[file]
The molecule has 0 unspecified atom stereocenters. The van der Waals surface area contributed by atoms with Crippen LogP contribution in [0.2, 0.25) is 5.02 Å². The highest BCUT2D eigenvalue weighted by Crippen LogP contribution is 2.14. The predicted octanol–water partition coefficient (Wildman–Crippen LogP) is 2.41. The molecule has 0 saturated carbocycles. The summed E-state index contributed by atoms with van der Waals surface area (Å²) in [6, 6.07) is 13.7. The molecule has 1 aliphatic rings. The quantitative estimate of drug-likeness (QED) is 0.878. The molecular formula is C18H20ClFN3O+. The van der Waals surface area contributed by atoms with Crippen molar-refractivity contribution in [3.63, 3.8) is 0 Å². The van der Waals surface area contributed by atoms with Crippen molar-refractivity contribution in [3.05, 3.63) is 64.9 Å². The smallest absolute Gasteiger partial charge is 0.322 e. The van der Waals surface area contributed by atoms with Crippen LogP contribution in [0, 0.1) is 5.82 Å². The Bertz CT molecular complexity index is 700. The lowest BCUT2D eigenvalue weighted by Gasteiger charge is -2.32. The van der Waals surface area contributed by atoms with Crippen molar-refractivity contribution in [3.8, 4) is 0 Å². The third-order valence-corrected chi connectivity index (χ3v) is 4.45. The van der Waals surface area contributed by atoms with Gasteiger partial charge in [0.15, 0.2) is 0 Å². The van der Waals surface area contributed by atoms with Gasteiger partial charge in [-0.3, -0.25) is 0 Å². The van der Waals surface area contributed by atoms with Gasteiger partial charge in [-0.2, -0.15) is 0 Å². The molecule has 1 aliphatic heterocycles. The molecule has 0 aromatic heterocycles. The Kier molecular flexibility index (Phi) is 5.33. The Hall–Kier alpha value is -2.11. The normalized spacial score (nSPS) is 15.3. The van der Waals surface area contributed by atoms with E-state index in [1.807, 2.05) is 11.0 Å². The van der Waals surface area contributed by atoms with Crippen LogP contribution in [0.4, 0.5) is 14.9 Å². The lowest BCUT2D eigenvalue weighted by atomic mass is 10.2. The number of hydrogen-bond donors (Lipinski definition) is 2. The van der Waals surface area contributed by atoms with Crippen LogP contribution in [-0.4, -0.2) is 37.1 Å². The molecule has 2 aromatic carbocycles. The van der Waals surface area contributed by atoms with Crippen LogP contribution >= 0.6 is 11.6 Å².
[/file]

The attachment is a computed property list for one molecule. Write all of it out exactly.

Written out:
The molecule has 0 unspecified atom stereocenters. The van der Waals surface area contributed by atoms with Crippen LogP contribution in [0.2, 0.25) is 5.02 Å². The highest BCUT2D eigenvalue weighted by Crippen LogP contribution is 2.14. The predicted octanol–water partition coefficient (Wildman–Crippen LogP) is 2.41. The molecule has 0 saturated carbocycles. The summed E-state index contributed by atoms with van der Waals surface area (Å²) in [6, 6.07) is 13.7. The molecule has 1 aliphatic rings. The quantitative estimate of drug-likeness (QED) is 0.878. The molecular formula is C18H20ClFN3O+. The van der Waals surface area contributed by atoms with Crippen molar-refractivity contribution in [3.63, 3.8) is 0 Å². The van der Waals surface area contributed by atoms with Crippen molar-refractivity contribution in [3.05, 3.63) is 64.9 Å². The smallest absolute Gasteiger partial charge is 0.322 e. The van der Waals surface area contributed by atoms with Crippen LogP contribution in [0, 0.1) is 5.82 Å². The Bertz CT molecular complexity index is 700. The lowest BCUT2D eigenvalue weighted by Gasteiger charge is -2.32. The van der Waals surface area contributed by atoms with Crippen molar-refractivity contribution in [3.8, 4) is 0 Å². The third-order valence-corrected chi connectivity index (χ3v) is 4.45. The van der Waals surface area contributed by atoms with Gasteiger partial charge in [0.15, 0.2) is 0 Å². The van der Waals surface area contributed by atoms with Gasteiger partial charge in [-0.3, -0.25) is 0 Å². The van der Waals surface area contributed by atoms with Gasteiger partial charge in [-0.2, -0.15) is 0 Å². The molecule has 1 aliphatic heterocycles. The molecule has 0 aromatic heterocycles. The Kier molecular flexibility index (Phi) is 5.33. The Hall–Kier alpha value is -2.11. The normalized spacial score (nSPS) is 15.3. The van der Waals surface area contributed by atoms with E-state index in [1.807, 2.05) is 11.0 Å². The van der Waals surface area contributed by atoms with Crippen LogP contribution in [0.4, 0.5) is 14.9 Å². The lowest BCUT2D eigenvalue weighted by atomic mass is 10.2. The number of hydrogen-bond donors (Lipinski definition) is 2. The van der Waals surface area contributed by atoms with Crippen LogP contribution in [-0.4, -0.2) is 37.1 Å². The molecule has 2 aromatic carbocycles. The van der Waals surface area contributed by atoms with Crippen LogP contribution >= 0.6 is 11.6 Å².